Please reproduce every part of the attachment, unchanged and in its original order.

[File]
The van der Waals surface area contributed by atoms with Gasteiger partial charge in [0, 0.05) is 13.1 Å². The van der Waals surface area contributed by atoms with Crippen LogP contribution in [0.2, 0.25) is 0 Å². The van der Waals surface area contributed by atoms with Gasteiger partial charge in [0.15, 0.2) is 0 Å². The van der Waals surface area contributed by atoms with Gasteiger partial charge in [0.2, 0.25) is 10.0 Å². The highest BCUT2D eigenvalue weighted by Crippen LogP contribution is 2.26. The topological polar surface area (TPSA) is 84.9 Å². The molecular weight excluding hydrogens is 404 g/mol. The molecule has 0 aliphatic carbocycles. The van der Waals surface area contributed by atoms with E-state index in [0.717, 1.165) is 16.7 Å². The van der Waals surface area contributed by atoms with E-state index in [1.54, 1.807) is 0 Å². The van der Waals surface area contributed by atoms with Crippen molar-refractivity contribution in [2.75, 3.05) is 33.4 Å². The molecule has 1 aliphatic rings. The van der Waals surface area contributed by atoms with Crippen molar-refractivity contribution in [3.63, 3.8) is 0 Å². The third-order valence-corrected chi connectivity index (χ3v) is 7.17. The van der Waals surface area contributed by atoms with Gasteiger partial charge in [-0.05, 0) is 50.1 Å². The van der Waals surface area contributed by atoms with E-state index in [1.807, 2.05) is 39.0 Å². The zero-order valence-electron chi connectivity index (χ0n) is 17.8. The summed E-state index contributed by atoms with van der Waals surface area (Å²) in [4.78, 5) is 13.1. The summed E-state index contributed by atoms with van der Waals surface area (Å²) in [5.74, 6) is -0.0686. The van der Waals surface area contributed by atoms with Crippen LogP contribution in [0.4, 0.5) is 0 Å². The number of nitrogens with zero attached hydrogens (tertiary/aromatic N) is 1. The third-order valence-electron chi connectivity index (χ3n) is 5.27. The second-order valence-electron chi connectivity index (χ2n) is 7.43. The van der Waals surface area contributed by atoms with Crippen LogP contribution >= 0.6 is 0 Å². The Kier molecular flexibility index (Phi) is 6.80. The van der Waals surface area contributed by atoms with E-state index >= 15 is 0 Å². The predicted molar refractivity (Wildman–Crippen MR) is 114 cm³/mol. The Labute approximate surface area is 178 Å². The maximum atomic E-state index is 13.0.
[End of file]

The van der Waals surface area contributed by atoms with Gasteiger partial charge in [0, 0.05) is 13.1 Å². The van der Waals surface area contributed by atoms with Crippen LogP contribution in [0.2, 0.25) is 0 Å². The van der Waals surface area contributed by atoms with Gasteiger partial charge in [0.15, 0.2) is 0 Å². The van der Waals surface area contributed by atoms with Gasteiger partial charge in [0.2, 0.25) is 10.0 Å². The highest BCUT2D eigenvalue weighted by Crippen LogP contribution is 2.26. The topological polar surface area (TPSA) is 84.9 Å². The molecular weight excluding hydrogens is 404 g/mol. The molecule has 0 aliphatic carbocycles. The van der Waals surface area contributed by atoms with E-state index in [0.717, 1.165) is 16.7 Å². The van der Waals surface area contributed by atoms with E-state index in [1.54, 1.807) is 0 Å². The van der Waals surface area contributed by atoms with Crippen molar-refractivity contribution in [2.75, 3.05) is 33.4 Å². The molecule has 1 aliphatic rings. The van der Waals surface area contributed by atoms with Crippen molar-refractivity contribution in [3.63, 3.8) is 0 Å². The third-order valence-corrected chi connectivity index (χ3v) is 7.17. The van der Waals surface area contributed by atoms with Gasteiger partial charge in [-0.05, 0) is 50.1 Å². The van der Waals surface area contributed by atoms with E-state index in [1.807, 2.05) is 39.0 Å². The zero-order valence-electron chi connectivity index (χ0n) is 17.8. The summed E-state index contributed by atoms with van der Waals surface area (Å²) in [4.78, 5) is 13.1. The summed E-state index contributed by atoms with van der Waals surface area (Å²) in [5.74, 6) is -0.0686. The van der Waals surface area contributed by atoms with Crippen LogP contribution in [0.4, 0.5) is 0 Å². The number of nitrogens with zero attached hydrogens (tertiary/aromatic N) is 1. The third-order valence-electron chi connectivity index (χ3n) is 5.27. The second-order valence-electron chi connectivity index (χ2n) is 7.43. The van der Waals surface area contributed by atoms with Crippen LogP contribution >= 0.6 is 0 Å². The Kier molecular flexibility index (Phi) is 6.80. The van der Waals surface area contributed by atoms with E-state index >= 15 is 0 Å². The predicted molar refractivity (Wildman–Crippen MR) is 114 cm³/mol. The Labute approximate surface area is 178 Å². The maximum atomic E-state index is 13.0.